Just like the judges, the advocates-general are appointed for six years by agreement of the governments of the member states. They are to respect the same criteria of independence and competence as the judges. The advocates-general are in charge of the public presentation of the conclusions of affairs submitted by the judges of the Court.

The Court can be petitioned by all parties - community institutions, member states, persons or entities - on the occasion of a dispute concerning a community act or an EU institution. A private person (having exhausted all the means of national appeals) then has the right to appeal to the Court of Justice to claim or to defend his or her rights at a European level.

The main forms of appeal are:

  • Appeal in neglect (in case of disregard of obligations introduced by the community law)
  • Annulment of binding acts (in case of non-legality of the community acts)
  • Proceedings for failure to act (in case of illegal activity of the community acts)

The decisions of the Court are pronounced by the majority of its members (28 judges). The rulings are to be applied immediately in the member states.

To ease the burden of the European Court of Justice, a Court of First Instance (made of 28 members) was set up in 1989 dealing with appeals introduced by persons and entities against decisions of the EU institutions. They are occupied with:

  • Administrative disputes within the EU institutions and their staff
  • Disputes due to competition cases (company concentrations, dumping, etc.)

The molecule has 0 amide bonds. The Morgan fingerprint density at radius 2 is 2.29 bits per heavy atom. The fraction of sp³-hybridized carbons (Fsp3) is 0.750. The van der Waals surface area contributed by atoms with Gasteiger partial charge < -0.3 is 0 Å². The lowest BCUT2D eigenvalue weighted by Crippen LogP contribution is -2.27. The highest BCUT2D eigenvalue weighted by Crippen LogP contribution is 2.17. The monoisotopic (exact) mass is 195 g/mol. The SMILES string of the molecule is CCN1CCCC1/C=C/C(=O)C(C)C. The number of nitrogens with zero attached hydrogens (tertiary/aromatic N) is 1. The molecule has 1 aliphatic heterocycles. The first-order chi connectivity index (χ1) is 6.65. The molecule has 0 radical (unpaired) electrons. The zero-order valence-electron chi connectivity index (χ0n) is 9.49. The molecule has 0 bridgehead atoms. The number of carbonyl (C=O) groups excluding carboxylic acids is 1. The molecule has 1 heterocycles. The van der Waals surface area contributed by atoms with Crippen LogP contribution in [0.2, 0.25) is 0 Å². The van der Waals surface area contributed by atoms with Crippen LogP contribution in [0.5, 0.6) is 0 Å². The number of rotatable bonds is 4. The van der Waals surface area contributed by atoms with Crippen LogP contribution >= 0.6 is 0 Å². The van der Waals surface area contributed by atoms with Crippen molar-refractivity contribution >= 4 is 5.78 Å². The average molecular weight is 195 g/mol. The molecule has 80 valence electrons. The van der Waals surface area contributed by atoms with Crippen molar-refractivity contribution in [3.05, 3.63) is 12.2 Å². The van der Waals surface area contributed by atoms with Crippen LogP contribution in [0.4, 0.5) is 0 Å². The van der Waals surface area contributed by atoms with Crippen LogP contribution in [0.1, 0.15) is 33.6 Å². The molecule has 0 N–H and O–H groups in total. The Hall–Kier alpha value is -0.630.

The Court of Justice of the European Communities is often solicited with appeals concerning a wide range of matters. The best known judgements, however, concern the domestic market. Take, for instance, the case of "Cassis of Dijon" in 1979, concerning the principle of mutual confidence. In this judgement, the Court of Justice stated that any product legally manufactured in one of the member states of the European Union must be immediately admitted to any other market of the 28 member states. This judgement thus introduced the priciple of the free movement of goods, whenever they satisfy the essential European health and security requirements. The "Cassis of Dijon" judgement was an important contribution to the opening of a real, single European market.
 
 
 
The Court of Auditors is responsible for controlling the Community budget. It ensures the proper financial management of the European Union. Its role is to check that revenues are received and that expenditures are incurred "in a lawful and regular manner". It is thus up to the Court of Auditors to ensure that the European Union's financial affairs are managed legally and properly.

In order to organize its control activities, the Court of Auditors has 250 agents. They supervise the institutions of the Union, the member states of the Union, and the organisations that benefit from managing funds from the European Union. In member states, monitering is done in close collaboration with national audit bodies. However, the Court of Auditors does not have any judicial power of its own. Potential situations of irregularity or fraud are reported to the communitary organs in charge (especially the European Office of anti-fraud fight).